The mobile phone and IM aspects of Twitter are lost on me, even though they’re the original focus of the site. My posts aren’t tailored to those outlets.

Library of Me

Technophilia Social

Ever wondered what occupies space on my bookshelf? No? Oh. Well …

Ryan mentioned LibraryThing on Twitter, and I gave it a whirl. I don’t read as many books as I used to, and even my comic book-reading days — the only type of fiction I’ve been consuming in the last decade — has waned significantly. Still, I managed to max out my free account, which caps a user’s catalog at 200 titles. (My account lists 201, because I deleted a redundant title and added another. Probably a bug.)

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Tweet tweet

Technophilia Social

Ryan wrote about Twitter, and I got intrigued enough to sign up myself.

I rather like this idea. For all the Voxes, Diggs,, Last.fms and MySpaces out there, a site that forces its users to be concise is a rare thing. There have been many times I wish my long-winded online journal wouldn’t look so awkward with just a single-line entry. Twitter lets me braindump without having to be literate about it.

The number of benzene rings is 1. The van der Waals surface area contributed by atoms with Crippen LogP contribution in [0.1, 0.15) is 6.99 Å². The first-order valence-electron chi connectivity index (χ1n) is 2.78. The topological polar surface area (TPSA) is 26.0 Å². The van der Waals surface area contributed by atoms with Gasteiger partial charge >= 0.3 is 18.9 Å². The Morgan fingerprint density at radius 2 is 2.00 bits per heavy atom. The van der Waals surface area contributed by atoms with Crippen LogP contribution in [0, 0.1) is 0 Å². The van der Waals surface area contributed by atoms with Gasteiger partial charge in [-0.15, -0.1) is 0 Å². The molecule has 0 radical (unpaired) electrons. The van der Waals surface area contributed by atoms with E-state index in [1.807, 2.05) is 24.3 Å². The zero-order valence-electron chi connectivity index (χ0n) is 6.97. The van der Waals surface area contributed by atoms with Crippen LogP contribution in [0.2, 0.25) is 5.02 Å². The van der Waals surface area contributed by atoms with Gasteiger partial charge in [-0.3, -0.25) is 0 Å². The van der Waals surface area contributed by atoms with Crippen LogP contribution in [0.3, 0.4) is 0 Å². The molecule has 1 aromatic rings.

The social aspect of Twitter, however, lends itself to being an extension of instant messaging, which I guess it would since it can plug into IM and mobile devices. The resulting dialog often looks like an IRC chat done entirely with /me commands.

I would like a friend search, though. Friends of mine could have signed up for the site, but I wouldn’t know it unless they announced their presence.

Twitter is an interesting site, compact but wide open.

L10N 4 B6G

Technophilia Social

That’s not l33t. "L10N" is a common abbreviation for "localization", and I figure I may as well abbreviate "blogging" to "B6G" — you know, just to be a smart ass.

I’m less impressed by the idea of a CEO blogging than by the fact his blog is translated into several languages.

Wow. That’s a great idea.

That would be great for At the very least, Japanese readers should experience my total lack of Japanese comprehension in their own language!